When it comes to diversity, equity, and inclusion (DEI) initiatives, organisations can often expect pushback from individuals or groups who feel threatened by them. This resistance can take many different forms, such as questioning the need for DEI work in the first place, resisting change, or actively working against the implementation of DEI initiatives. While it's impossible to please everyone all the time, there are ways to overcome pushback to DEI efforts without alienating members of historically dominant groups who may view these initiatives as a threat to their individual or social identities. This article will identify five common types of pushback and offer strategies for tackling them head-on.
Why is DEI work important?
One of the most common forms of pushback is the question, "Why is this work important? We're already a diverse and inclusive organisation." This type of resistance often comes from individuals or groups who see DEI initiatives as unnecessary or even harmful. To overcome this form of pushback, it's important to emphasise the business case for DEI work. Organisations that are more diverse and inclusive tend to be more innovative and productive. In other words, DEI work is not only the right thing to do, but it also makes good business sense. A recent study by McKinsey found that organisations "in the top quartile of gender diversity on executive teams were 25 percent more likely to experience above-average profitability than peer companies in the fourth quartile."
Change is hard
Another common form of pushback is resistance to change. This can manifest itself in many different ways, such as "this is the way we've always done things" or "we don't need to fix what isn't broken." To overcome this type of resistance, it's important to emphasise that DEI initiatives are not about changing who we are as an organisation but rather about making us better. Inclusion is not a zero-sum game where someone has to lose in order for someone else to win. When we embrace diversity, we all benefit.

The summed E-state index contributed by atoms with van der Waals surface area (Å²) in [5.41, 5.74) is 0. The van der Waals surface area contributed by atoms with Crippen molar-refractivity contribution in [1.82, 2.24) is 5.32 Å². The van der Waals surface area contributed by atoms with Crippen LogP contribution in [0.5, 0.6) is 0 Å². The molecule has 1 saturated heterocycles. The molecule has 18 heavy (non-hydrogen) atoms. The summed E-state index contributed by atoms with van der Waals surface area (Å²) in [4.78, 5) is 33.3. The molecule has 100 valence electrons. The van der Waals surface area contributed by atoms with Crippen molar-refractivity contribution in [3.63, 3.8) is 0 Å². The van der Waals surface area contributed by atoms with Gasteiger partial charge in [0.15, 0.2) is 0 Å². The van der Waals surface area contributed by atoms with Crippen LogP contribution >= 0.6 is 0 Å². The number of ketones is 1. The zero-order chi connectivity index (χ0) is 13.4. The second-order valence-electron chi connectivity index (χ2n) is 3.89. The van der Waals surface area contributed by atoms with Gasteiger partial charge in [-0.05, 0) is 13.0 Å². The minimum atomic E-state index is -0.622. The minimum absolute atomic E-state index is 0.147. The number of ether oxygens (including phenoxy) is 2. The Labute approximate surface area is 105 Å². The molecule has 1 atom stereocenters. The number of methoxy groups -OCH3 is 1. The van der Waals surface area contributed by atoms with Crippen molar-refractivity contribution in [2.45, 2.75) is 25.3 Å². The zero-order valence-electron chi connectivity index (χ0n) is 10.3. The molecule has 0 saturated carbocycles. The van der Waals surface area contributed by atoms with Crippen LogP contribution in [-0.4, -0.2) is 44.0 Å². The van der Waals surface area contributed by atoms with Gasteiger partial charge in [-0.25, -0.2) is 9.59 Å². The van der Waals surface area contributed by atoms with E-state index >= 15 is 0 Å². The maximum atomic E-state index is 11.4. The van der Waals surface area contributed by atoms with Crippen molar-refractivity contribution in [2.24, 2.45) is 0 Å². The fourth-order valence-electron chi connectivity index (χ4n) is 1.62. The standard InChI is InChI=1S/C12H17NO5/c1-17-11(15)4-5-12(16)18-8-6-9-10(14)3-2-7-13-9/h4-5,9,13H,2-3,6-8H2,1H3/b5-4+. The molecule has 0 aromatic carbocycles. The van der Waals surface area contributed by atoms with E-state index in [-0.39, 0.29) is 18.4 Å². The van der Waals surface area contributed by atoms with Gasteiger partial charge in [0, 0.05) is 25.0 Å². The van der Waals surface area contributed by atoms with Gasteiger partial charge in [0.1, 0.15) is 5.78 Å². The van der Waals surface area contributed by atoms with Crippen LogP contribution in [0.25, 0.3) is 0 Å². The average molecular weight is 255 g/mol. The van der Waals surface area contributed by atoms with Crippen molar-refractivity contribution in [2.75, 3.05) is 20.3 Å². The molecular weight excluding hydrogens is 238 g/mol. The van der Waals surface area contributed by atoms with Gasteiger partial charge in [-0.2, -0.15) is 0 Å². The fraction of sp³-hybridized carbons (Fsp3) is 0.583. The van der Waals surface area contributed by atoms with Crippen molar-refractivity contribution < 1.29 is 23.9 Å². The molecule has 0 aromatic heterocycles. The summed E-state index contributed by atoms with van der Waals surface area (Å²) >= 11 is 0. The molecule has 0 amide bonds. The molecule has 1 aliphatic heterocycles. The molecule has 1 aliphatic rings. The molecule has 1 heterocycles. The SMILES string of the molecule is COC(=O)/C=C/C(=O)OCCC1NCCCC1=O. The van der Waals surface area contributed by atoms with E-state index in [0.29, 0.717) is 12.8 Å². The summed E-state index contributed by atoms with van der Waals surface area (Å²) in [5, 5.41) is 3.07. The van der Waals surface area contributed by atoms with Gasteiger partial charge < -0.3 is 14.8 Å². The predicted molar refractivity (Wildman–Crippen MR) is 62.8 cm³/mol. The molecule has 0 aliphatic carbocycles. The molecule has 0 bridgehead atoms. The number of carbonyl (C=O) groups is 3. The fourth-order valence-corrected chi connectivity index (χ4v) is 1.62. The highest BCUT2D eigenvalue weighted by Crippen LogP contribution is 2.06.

I'm not comfortable with this
The third form of pushback is discomfort with the DEI work itself. This can manifest itself in many ways, such as feeling like one's personal space is being invaded or feeling like the work is too personal. To overcome this type of resistance, it's important to emphasise that DEI work is not about changing who we are as individuals but rather about understanding and respecting the differences between us. This type of work can be difficult and uncomfortable at times, but it's important to remember that we're all in this together.
This isn't my responsibility
The fourth form of pushback is the belief that DEI work is someone else's responsibility. This can manifest itself in many ways, such as "I'm not the Diversity Officer" or "This isn't my job." To overcome this type of resistance, it's important to emphasise that DEI work is everyone's responsibility. We all have a role to play in creating a more diverse and inclusive world.
I don't see colour/gender/etc.
The final form of pushback is the belief that we should not "see" differences like race, gender, or sexuality. This can manifest itself in many different ways, such as "I'm colourblind" or "I don't see gender." To overcome this type of resistance, it's important to emphasise that diversity is not about making everyone the same. It's about valuing and respecting the unique experiences and perspectives that each of us brings to the table.
These are just a few of the many forms of pushback you may encounter when working on DEI initiatives. The most important thing to remember is that you are not alone. We are all in this together. By working together, we can overcome any resistance and create a more diverse and inclusive world for everyone.